Most women take better care of other people than they do of themselves, especially if they’re moms. If you’re one of them, you probably only visit the doctor when something doesn’t feel right or only when your job requires you to. We all know that the earlier we identify any potential health problems, the better our lives will be.
But if you are totally healthy, it gives you a reassurance about a whole list of things you don’t need to worry about—and just in case you aren’t as healthy as you think you are, it helps to know early on so it’s easier to do something about it. Many illnesses, after all, only get worse when left untreated. So, here is a list of health screenings you should take—by the decade:
In Your 20s
It’s easy to dismiss health concerns when you’re in your 20s because you enjoy general youth and vitality. It’s also the decade in which you start pursuing your dreams in life—finishing college, starting your career, moving up the ladder at work. All that can distract you from monitoring your health, but you should still set aside time for regular checks with your doctor.
Complete Physical Test
Get a complete physical test, which includes height, weight, body mass index (BMI), and many more, once every five years. By the time you reach 40, start getting a yearly physical exam. Make sure you get checks on your cholesterol, liver/kidney function, and blood sugar as well.
Women aged 21 and older, esp0ecially those who are sexually active, should have a Pap smear once every three years to check for abnormalities in the reproductive system. If you get consecutive normal Pap test, do it once every five years once you hit the age of 30. Your doctor may also screen you for sexually transmitted diseases (STD).
A breast self-exam is fast and free, so you don’t have any excuses not to do it. Use a mirror to check your breasts for lumps, pulls, dents, and odd colors. Keep in mind that both breasts should look the same, especially around the nipple. Next, feel your breasts for lumps or a thickened hard area that does not move like the rest of the breast.
A urinalysis checks for any presence of urinary tract infection, which is common to women of all ages. Remember that when left untreated, UTIs may lead to adverse symptoms in pregnancies.
In your 30s
You’re probably going to be a bit more health conscious once you hit 30. By now, you’re feeling the effects of chronic stress and fatigue from long hours at work, and maybe you know some people who’ve experienced preventable illnesses or other health issues where early diagnosis is a big factor.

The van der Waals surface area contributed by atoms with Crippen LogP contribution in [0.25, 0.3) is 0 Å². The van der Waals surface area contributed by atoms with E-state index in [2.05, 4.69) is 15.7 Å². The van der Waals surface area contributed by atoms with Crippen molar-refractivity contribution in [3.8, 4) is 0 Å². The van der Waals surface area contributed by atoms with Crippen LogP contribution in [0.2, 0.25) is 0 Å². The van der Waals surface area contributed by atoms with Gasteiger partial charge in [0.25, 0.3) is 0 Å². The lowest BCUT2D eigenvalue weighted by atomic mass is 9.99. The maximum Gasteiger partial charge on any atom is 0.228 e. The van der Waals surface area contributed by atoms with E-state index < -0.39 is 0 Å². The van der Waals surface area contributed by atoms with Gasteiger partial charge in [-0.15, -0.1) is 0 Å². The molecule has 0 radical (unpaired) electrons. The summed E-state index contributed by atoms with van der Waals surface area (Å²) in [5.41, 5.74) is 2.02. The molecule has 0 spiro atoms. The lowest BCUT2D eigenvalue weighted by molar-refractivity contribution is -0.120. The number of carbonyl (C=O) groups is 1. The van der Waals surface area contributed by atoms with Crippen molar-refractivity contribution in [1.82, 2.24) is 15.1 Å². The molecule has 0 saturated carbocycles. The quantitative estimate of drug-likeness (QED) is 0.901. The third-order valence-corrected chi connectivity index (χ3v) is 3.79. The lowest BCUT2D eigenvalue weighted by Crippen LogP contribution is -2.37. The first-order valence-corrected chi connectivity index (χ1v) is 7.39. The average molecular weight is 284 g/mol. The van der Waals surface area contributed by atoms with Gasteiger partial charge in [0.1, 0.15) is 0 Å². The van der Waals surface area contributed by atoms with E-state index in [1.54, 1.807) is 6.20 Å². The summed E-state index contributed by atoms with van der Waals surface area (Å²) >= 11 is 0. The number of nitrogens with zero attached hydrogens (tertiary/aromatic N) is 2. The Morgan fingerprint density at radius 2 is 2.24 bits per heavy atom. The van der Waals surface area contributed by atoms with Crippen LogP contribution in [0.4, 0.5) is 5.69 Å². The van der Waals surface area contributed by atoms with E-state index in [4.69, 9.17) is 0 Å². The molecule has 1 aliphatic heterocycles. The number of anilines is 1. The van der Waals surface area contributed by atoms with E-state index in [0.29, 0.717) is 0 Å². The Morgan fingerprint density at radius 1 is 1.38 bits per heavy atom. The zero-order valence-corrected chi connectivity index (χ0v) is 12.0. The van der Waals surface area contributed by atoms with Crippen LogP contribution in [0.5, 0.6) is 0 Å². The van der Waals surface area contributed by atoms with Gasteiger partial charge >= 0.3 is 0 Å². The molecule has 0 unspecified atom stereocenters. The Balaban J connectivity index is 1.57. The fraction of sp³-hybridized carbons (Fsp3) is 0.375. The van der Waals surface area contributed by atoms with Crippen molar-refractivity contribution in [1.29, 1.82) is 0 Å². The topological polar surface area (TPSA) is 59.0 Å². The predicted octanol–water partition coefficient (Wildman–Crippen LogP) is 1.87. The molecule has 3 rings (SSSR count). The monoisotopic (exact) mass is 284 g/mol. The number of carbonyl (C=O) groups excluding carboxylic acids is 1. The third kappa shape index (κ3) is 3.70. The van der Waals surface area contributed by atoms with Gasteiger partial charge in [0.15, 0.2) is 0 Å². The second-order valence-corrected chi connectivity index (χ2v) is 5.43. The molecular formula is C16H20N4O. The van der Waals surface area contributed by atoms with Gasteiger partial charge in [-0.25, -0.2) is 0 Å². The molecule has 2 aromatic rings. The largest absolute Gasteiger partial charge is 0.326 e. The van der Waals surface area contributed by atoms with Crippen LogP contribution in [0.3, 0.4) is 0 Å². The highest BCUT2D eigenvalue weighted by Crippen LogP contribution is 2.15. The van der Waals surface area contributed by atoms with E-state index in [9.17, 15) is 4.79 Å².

In your 30s, make sure to have your glucose levels checked, so the doctor can intervene before a high blood sugar level becomes a full-blown case of diabetes. Get tested every three years until you turn 50, when you should have it checked annually.
HPV is the leading cause of cervical cancer, and most sexually active women get this infection at some point. Starting age 30, you become more prone to this infection, because as you age, your immune system becomes less robust. Take this together with your Pap smear.
In your 40s and Beyond
By now you probably know about most, if not all, of the tests you should be taking, and how often. But what can work against you is a kind of superstitious don’t-ask-don’t-tell policy when it comes to bad news regarding your health. Too many women fear going to the doctor because it will confirm their suspicion that something is not right. The problem is, if it’s an illness where early detection is key, putting things off could be a fatal decision. So make sure to get regular checkups and to see someone once you are feeling poorly.
Around age 40, women should get a screening for cholesterol levels and triglycerides if they are at risk for coronary heart disease. Also, at this age, a cholesterol test is very much important, because heart disease risk increases with age.
By age 40, you should have a mammogram at least once a year. An x-ray of your breasts through this type of screening can detect early signs of breast cancer. Schedule your mammogram right after your period, because that’s when the breasts are least tender.
Are you keeping up with these essential health tests? If the answer is no, start taking control of your health ASAP—better to be proactive now than regretful later on.